According to the Anticybersquatting Consumer Protection Act, Cybersquatting on a trademark is illegal. However, someone registered myfirstname.com. Do I have any legal right to ask them to sell it to me at a reasonable price ($10)?

  • Have you trademarked your first name?
    – jqning
    Commented May 30, 2015 at 19:38
  • Also look at the WIPO case linked from gail.com
    – Pacerier
    Commented Jun 28, 2015 at 17:14
  • For what it's worth, 10$ would likely not be a reasonable price. You cannot expect to come down to the internet in 2015, and ask to claim a name that's been registered for 15 years at a price of 10$, that just wouldn't be reasonable at all.
    – cnst
    Commented Sep 19, 2015 at 22:59
  • @cnst $10 is the average price for a .com domain, I would buy the remainder of the domain's time from him/her for the price of a domain. It's not my fault they were doing something against the rules for the last 15 years. Also if they bought it 15 years ago they would have gotten it for free.
    – Jon
    Commented Sep 19, 2015 at 23:29
  • @Chipperyman, I think you got your calendar wrong, 15 years ago names weren't free at all. Also, it's a bit of a masochistic logic -- instead of at least offering to pay a fair cumulative price (or even an average backorder price), you appear to rather wish that the name was owned and personally used by one of your namesakes instead?
    – cnst
    Commented Sep 20, 2015 at 7:35

3 Answers 3


Under the ACPA, a trademark owner may bring a cause of action against a domain name registrant who

  • Has a bad faith intent to profit from the mark
  • Registers, traffics in, or uses a domain name that is
    • Identical or confusingly similar to a distinctive mark
    • Identical or confusingly similar to or dilutive of a famous mark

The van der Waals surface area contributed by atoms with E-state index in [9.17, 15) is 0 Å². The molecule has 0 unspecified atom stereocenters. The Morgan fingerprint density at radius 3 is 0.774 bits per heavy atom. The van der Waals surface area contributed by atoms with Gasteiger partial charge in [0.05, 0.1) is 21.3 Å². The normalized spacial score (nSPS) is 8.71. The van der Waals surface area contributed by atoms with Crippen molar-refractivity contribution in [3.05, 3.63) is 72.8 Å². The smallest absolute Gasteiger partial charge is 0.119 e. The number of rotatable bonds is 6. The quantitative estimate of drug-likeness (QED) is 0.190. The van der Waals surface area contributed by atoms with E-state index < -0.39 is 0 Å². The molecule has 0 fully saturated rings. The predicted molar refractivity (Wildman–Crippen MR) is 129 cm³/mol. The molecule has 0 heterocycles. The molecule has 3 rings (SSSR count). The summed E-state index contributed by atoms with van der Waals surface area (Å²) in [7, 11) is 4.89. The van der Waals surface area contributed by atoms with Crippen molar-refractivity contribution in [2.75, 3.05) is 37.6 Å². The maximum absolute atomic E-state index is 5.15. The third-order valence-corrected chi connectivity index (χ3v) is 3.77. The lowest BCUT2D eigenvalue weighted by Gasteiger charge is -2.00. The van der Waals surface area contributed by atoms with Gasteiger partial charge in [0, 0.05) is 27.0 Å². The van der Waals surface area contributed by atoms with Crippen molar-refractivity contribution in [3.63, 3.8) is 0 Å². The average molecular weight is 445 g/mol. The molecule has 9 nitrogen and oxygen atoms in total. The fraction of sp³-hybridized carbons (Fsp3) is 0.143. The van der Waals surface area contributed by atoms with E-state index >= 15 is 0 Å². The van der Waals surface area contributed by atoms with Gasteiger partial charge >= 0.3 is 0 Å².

• Is a trademark protected by 18 U.S.C. § 706 (marks involving the Red Cross) or 36 U.S.C. § 220506 (marks related to the “Olympics”)

A trademark is famous if the owner can prove that the mark “is widely recognized by the general consuming public of the United States as a designation of source of the goods or services of the mark's owner”.

“Trafficking” in the context of domain names includes, but is not limited to “sales, purchases, loans, pledges, licenses, exchanges of currency, and any other transfer for consideration or receipt in exchange for consideration”. The ACPA also requires that the mark be distinctive or famous at the time of registration.

In determining whether the domain name registrant has a bad faith intent to profit, a court may consider many factors, including nine that are outlined in the statue:

  1. Registrant’s trademark or other intellectual property rights in the domain name;
  2. Whether the domain name contains the registrant’s legal or common name;
  3. Registrant’s prior use of the domain name in connection with the bona fide offering of goods or services;
  4. Registrant’s bona fide noncommercial or fair use of the mark in a site accessible by the domain name;
  5. Registrant’s intent to divert customers from the mark owner’s online location that could harm the goodwill represented by the mark, for commercial gain or with the intent to tarnish or disparage the mark;
  6. Registrant’s offer to transfer, sell, or otherwise assign the domain name to the mark owner or a third party for financial gain, without having used the mark in a legitimate site;
  7. Registrant’s providing misleading false contact information when applying for registration of the domain name;
  8. Registrant’s registration or acquisition of multiple domain names that are identical or confusingly similar to marks of others; and
  9. Extent to which the mark in the domain is distinctive or famous.